Phyllonorycter leucographella (Zeller, 1850)
Pyracantha coccinea, Hungary, Budapest, 10.vi.2018 © László Érsek
same leaf, underside: the mine is completely restricted to the palissade parenchyma
larva in the sap drinking stage in its mine
Pyracantha coccinea, Amsterdam
Sorbus aucuparia, Belgium, prov. Namur, Couvin, lieu-dit “Champagnat” © Stéphane Claerebout
Sorbus aria, Denmark, Sjaelland, Melby (near Hundested) © Paul van Wielink
Oviposition is on the base of the midrib. From there an epidermal corridor is made, running towards the leaf tip. The corridor then is widened into an epidermal, silvery blotch, finally into a longitudinally contracted tentiform mine. Frass in fine, shining grains, mostly in a line over the midrib, rarely in a mass in a corner of the mine. The epidermis of the mine has a number of yellow spots, but never the black specks that are apparent in Ph. corylifoliella. Contrary to the species also there is no inner mine (Emmet, 1998a; Triberti, 2007a).
When population densities become high in summer also other Rosaceae may be infested, like Chaenomeles; Cotoneaster lucidus; Crataegus; Cydonia oblonga; Malus; Pyrus; Sorbus torminalis. Walczak ao (2010a) present a much longer list of species (all Rosaceae) on which mines were found in two botanical gardens. Because only Pyracantha keeps his foliage in winter, and leucographella larvae do not have a diapause, this is their normal “home base” (Sefrová. 1999a; Triberti, 2007a).
In Britain mines have been found that probably belong to leucographella on Fagus sylvatica (Langmaid & Young, 2009a); Ben van As reports to have found similar mines in the Netherlands (UK leafminers, 2008). For the moment it seems that that larvae cannot complete their development on this substrate.
Fagus sylvatica, Ben’s herbarium leaf with mines on beech.
Stigter & van Frankenhuyzen, (1991a) found two larval generations, May-August and September-April; the species hibernates in the larval stage.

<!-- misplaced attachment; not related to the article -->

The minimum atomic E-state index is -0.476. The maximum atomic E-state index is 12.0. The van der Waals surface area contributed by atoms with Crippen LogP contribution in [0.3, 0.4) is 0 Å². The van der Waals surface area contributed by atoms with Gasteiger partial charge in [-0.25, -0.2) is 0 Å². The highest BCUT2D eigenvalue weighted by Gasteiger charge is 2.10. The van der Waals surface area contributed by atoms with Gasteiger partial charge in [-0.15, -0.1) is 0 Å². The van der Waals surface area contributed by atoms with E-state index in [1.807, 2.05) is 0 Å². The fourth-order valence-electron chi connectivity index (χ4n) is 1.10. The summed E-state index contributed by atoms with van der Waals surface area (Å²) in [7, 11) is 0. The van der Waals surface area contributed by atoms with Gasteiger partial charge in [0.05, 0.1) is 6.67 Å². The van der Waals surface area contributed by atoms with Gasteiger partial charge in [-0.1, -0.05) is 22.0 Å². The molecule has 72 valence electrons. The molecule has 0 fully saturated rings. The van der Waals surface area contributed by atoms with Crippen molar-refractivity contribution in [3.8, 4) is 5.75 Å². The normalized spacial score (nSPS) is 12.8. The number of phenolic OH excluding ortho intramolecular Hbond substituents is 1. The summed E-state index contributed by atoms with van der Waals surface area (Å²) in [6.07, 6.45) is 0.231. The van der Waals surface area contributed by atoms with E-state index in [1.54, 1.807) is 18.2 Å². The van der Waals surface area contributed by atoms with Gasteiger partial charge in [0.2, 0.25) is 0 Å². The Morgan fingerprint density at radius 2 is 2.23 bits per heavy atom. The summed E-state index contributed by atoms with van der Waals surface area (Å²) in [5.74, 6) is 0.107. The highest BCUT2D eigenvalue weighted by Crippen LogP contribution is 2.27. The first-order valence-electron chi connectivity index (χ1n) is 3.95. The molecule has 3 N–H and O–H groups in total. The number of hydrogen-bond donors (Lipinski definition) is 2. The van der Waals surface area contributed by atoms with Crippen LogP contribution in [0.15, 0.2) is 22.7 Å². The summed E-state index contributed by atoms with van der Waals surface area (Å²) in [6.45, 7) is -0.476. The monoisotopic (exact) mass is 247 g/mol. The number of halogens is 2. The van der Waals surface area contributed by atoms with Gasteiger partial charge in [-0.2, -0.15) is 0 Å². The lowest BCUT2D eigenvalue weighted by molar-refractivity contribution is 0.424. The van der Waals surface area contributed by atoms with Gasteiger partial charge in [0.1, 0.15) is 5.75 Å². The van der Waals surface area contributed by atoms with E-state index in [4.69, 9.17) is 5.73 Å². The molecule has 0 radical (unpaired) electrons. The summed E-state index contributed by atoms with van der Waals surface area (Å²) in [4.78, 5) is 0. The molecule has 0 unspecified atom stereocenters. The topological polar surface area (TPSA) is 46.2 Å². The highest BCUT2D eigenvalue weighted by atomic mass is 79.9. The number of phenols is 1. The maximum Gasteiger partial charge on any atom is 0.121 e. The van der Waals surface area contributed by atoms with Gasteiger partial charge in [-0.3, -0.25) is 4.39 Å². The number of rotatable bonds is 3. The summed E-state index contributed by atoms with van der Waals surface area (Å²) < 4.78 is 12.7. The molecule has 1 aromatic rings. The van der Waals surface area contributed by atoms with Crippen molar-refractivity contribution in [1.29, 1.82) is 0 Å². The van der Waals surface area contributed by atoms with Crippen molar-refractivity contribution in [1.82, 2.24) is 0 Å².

BE recorded (De Prins, 1998a).
NE recorded (Stigter & van Frankenhuyzen, 1991a).
LUX not recorded (Fauna Europaea, 2008).
distribution within Europe
From Finland to the Pyrenees, Italy and Greece, and from Britain to Hungary (Fauna Europaea, 2008).
Probably the species was restricted to the Mediterranean Region in the early 20th century. Since its first observation in the Netherlands (1984, de Lutte, in the eastern part of the country) the species has rapidly expanded and became extremely common in gardens and parks until about 2006. After that time the abundance has declined sharply. Also in Germany and Britain leucographella has made a spectacular expansion (Bathon, 1984a; Emmet, 1989a, 1990a; Nash ao, 1995a).
Bathon (1984a), Bengtsson & Johansson (2011a), Braggion (2013a), Buhl, Falck, Jørgensen, ao (2005a), Csóka (2001a, 2003a), Deutsch (2012a), Deutschmann (2008a), Emmet (1998a), Gregor & Patočka (2001a), Hartig (1939a), Hering (1957a), Homan (2012a), Huemer (1988a), Huisman & Koster (2000a), Jaworski (2009a), von Kayser & van Loh (2004a), Kirichenko, Augustin & Kenis (2018a), Kollár (2007a), Kollár & Hrubík (2009a), Kuchlein & de Vos (1999a), Kuznetzov & Baryshnikova (2006a), Langmaid & Young (2009a), Liška ao (2000a), Maček (1999a), Matošević, Pernek, Dubravac & Barić (2009a), Meijer, Smit, Beukeboom & Schilthuizen (2012a), Nel & Varenne (2014a), van Nieukerken, Gielis, Huisman ao (1993a), Patočka & Turčáni (2005a), Pröse (1995a), Robbins (1991a), Roweck & Savenkov (2007a), Sauer (1981a), Sefrová (1999a, 2005a), Stammer (2016a), Stigter & van Frankenhuyzen (1991a), Triberti (2007a), Walczak, Baraniak & Jerzak (2010a).